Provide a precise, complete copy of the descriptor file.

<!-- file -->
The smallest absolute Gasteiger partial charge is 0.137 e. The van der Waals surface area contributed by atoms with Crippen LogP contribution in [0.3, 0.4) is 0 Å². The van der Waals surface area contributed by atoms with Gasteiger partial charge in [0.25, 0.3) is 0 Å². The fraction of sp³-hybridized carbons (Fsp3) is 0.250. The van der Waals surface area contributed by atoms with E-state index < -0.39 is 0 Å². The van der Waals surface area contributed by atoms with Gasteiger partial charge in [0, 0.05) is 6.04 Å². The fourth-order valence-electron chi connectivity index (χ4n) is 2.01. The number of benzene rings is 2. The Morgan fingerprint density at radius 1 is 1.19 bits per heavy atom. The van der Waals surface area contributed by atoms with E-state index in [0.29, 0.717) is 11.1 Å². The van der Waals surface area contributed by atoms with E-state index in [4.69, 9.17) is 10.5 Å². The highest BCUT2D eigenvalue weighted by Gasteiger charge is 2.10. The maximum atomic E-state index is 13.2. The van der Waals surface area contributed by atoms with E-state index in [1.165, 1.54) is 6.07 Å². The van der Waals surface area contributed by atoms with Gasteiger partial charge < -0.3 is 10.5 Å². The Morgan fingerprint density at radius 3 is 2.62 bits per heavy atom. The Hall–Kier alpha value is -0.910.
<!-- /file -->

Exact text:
The smallest absolute Gasteiger partial charge is 0.137 e. The van der Waals surface area contributed by atoms with Crippen LogP contribution in [0.3, 0.4) is 0 Å². The van der Waals surface area contributed by atoms with Gasteiger partial charge in [0.25, 0.3) is 0 Å². The fraction of sp³-hybridized carbons (Fsp3) is 0.250. The van der Waals surface area contributed by atoms with E-state index < -0.39 is 0 Å². The van der Waals surface area contributed by atoms with Gasteiger partial charge in [0, 0.05) is 6.04 Å². The fourth-order valence-electron chi connectivity index (χ4n) is 2.01. The number of benzene rings is 2. The Morgan fingerprint density at radius 1 is 1.19 bits per heavy atom. The van der Waals surface area contributed by atoms with E-state index in [0.29, 0.717) is 11.1 Å². The van der Waals surface area contributed by atoms with E-state index in [4.69, 9.17) is 10.5 Å². The highest BCUT2D eigenvalue weighted by Gasteiger charge is 2.10. The maximum atomic E-state index is 13.2. The van der Waals surface area contributed by atoms with E-state index in [1.165, 1.54) is 6.07 Å². The van der Waals surface area contributed by atoms with Gasteiger partial charge < -0.3 is 10.5 Å². The Morgan fingerprint density at radius 3 is 2.62 bits per heavy atom. The Hall–Kier alpha value is -0.910.